As of April 1, 23 emergency use authorizations have been issued for diagnostic tests. Additionally, the FDA has been notified that more than 110 laboratories have begun testing.

  • Infection Control


    All health care providers, including NPs, should take steps to prepare for COVID-19 in their practice as well as follow recommended infection control procedures to protect themselves and others:

    • Limit how germs can enter health care facilities. This may include:
      • Canceling elective procedures.
      • Using telehealth when possible.
      • Limiting points of entry and managing visitors.
      • Screening patients for respiratory symptoms.
      • Encouraging patient respiratory hygiene using alternatives to face masks.
    • Isolate symptomatic patients as soon as possible. This may include:
      • Setting up separate, well-ventilated triage areas.
      • Placing patients with suspected or confirmed COVID-19 in private rooms with the door closed and with a private bathroom.
      • Prioritizing airborne infection isolation rooms (AIIRs) for patients undergoing aerosol-generating procedures.
    • Protect health care personnel. This may include:
    • Thoroughly clean and disinfect surfaces in all high-traffic, frequently touched areas and at home, including:
      • Stair rails, escalator handrails, office computers and phones.
      • Steering wheels and car door handles.
      • Home door handles and faucet handles, refrigerator and drawer handles, remote controls, and computer keyboards and mice.

    Review CDC Interim Guidance on Infection Prevention and Control

    American College of Gastroenterology

    The American College of Gastroenterology, in partnership with other gastroenterology (GI) organizations, has released a message sharing additional guidelines for infection control in for clinicians and GI practices, which includes:

    • Patients on immunosuppressive drugs for irritible bowel disease (IBD) and autoimmune hepatitis should continue taking their medications. The risk of disease flare outweighs the chance of contracting COVID-19. These patients should also follow CDC guidelines for at-risk groups by avoiding crowds and limiting travel.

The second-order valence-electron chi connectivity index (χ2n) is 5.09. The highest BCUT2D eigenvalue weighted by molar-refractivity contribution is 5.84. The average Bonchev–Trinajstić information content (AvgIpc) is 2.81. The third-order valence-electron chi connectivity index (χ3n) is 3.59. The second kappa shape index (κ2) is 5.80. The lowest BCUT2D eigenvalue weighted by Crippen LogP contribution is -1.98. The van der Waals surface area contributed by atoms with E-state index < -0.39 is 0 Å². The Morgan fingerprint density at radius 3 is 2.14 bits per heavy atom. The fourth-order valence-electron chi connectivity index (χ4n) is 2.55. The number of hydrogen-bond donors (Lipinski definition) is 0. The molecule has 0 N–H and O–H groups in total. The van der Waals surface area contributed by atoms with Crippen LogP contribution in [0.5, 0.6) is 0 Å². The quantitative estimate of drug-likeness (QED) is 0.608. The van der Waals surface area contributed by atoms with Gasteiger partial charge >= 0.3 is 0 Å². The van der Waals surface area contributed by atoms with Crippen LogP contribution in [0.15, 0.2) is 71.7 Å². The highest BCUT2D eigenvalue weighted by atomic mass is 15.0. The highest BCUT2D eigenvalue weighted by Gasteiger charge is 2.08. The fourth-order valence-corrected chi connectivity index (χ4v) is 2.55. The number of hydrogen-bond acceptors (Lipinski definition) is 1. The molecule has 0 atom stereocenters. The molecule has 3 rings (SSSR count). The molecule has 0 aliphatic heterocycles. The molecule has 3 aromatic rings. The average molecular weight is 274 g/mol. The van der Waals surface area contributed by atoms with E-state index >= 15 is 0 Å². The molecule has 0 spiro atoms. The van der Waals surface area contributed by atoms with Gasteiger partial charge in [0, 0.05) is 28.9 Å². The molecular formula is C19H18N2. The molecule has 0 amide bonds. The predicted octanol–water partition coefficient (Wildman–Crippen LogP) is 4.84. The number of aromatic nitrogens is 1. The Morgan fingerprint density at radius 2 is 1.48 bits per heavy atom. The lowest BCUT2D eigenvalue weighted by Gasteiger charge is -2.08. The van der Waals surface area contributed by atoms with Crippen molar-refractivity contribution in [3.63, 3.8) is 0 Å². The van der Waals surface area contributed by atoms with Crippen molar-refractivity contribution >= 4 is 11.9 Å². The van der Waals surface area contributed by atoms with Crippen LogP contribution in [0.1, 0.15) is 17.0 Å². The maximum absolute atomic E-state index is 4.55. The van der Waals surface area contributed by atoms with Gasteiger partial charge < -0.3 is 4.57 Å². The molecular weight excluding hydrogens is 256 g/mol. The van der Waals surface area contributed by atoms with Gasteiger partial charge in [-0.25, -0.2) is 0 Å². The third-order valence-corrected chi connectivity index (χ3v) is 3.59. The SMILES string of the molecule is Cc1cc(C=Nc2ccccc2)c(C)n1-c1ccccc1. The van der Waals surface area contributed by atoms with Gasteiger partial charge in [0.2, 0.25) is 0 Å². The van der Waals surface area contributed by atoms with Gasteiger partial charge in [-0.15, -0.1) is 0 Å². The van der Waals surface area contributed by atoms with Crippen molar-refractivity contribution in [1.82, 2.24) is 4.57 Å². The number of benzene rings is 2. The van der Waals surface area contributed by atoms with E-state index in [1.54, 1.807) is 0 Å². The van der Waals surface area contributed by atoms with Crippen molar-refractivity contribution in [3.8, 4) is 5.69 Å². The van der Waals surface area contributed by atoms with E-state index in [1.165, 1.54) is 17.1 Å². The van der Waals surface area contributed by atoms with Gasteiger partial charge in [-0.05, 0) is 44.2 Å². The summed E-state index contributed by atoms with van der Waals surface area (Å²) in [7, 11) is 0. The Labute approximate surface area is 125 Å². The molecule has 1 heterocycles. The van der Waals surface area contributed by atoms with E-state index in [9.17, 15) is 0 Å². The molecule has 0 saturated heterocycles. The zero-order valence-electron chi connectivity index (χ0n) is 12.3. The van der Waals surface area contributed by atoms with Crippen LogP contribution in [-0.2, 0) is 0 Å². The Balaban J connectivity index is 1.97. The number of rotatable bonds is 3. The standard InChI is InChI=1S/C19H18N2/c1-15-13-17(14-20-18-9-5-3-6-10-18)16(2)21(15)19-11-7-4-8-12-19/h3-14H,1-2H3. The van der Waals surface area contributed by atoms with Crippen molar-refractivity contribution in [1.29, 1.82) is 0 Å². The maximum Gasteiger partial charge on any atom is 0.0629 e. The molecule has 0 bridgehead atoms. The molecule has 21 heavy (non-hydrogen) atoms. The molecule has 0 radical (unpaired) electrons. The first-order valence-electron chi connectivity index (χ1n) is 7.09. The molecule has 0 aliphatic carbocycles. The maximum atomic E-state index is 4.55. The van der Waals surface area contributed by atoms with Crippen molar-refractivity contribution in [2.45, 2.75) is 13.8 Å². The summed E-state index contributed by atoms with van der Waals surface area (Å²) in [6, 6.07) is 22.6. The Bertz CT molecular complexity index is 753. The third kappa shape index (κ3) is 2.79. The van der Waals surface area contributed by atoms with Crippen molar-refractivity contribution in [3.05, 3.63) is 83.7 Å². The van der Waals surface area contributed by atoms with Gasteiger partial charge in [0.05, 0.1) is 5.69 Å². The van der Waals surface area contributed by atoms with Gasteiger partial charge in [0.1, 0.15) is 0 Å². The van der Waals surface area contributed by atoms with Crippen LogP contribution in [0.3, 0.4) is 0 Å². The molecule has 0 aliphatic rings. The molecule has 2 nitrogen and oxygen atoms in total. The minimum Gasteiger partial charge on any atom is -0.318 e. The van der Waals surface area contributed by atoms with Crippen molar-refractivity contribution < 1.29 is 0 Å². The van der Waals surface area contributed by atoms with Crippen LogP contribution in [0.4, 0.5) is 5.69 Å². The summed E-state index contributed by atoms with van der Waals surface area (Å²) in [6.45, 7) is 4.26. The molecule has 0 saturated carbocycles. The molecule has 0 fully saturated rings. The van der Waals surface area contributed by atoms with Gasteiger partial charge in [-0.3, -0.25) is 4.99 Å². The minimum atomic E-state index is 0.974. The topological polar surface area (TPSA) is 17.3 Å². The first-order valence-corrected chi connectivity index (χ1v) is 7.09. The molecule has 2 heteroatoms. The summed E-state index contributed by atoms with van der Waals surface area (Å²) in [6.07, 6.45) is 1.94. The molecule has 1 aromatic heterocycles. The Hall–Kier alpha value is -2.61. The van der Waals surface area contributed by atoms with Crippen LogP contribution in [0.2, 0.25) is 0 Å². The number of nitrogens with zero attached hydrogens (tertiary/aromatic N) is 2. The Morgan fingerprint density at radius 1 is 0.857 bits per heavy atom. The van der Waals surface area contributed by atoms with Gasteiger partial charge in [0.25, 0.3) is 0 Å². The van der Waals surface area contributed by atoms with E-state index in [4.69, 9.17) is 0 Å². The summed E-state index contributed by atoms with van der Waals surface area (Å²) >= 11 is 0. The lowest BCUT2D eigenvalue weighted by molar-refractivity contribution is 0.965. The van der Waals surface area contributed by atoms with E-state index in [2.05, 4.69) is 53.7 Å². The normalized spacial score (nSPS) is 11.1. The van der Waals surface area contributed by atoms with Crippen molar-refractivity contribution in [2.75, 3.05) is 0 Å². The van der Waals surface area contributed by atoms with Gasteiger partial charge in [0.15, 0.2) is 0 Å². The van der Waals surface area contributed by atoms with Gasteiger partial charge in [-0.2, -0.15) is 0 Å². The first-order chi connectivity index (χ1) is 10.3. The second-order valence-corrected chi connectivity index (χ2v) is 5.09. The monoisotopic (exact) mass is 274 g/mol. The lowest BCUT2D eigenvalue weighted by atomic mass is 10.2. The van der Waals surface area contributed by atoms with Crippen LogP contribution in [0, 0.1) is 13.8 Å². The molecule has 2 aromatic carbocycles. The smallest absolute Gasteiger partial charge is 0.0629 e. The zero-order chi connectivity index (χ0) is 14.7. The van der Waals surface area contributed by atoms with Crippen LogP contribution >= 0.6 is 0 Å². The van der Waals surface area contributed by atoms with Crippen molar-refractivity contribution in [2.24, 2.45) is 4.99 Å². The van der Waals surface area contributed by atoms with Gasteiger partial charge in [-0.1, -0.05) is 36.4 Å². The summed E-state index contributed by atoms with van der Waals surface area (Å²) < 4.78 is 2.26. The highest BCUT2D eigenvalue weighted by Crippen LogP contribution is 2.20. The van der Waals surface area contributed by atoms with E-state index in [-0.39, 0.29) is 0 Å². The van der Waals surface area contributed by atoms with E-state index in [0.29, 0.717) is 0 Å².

• Strongly consider rescheduling elective non-urgent endoscopic procedures. Some non-urgent procedures are higher priority and may need to be performed, such as cancer evaluations, prosthetic removals and the evaluation of significant symptoms. Classifying procedures into non-urgent/postpone and non-urgent/perform may be useful. Of note, on March 14, the Surgeon General advised hospitals to postpone all elective surgeries.

    Review Guidelines for GI Practices

  • Protection for Health Care Providers


    Currently, COVID-19 transmission is thought to occur mostly from person to person via respiratory droplets among close contacts. If health care providers are in close contact with a patient confirmed to have COVID-19 while not wearing all recommended PPE, they may be at an increased risk of infection.

    To limit this risk, health care providers should follow the CDC's recommendations for infection prevention and control:

    • Assess and triage patients with acute respiratory symptoms and risk factors for COVID-19 to minimize chances of exposure. This includes placing a face mask on the patient and placing them in an examination room with the door closed.
    • Use standard and transmission-based precautions when caring for patients with confirmed or possible COVID-19.
    • Perform hand hygiene with alcohol-based hand rub before and after all patient contact, before and after contact with potentially infectious material and before putting on and upon removal of PPE. Use soap and water if hands are visibly soiled.
    • Practice how to properly don, use and doff PPE in a manner to prevent self-contamination.
    • Perform aerosol-generating procedures, in an AIIR, while following appropriate infection prevention and control practices, including in the use of appropriate PPE.

    As a public health reminder, the CDC encourages health care facilities and clinicians to prioritize urgent and emergency visits and procedures in order to preserve staff, personal protective equipment and patient care supplies; ensure staff and patient safety; and expand available hospital capacity during the COVID-19 pandemic.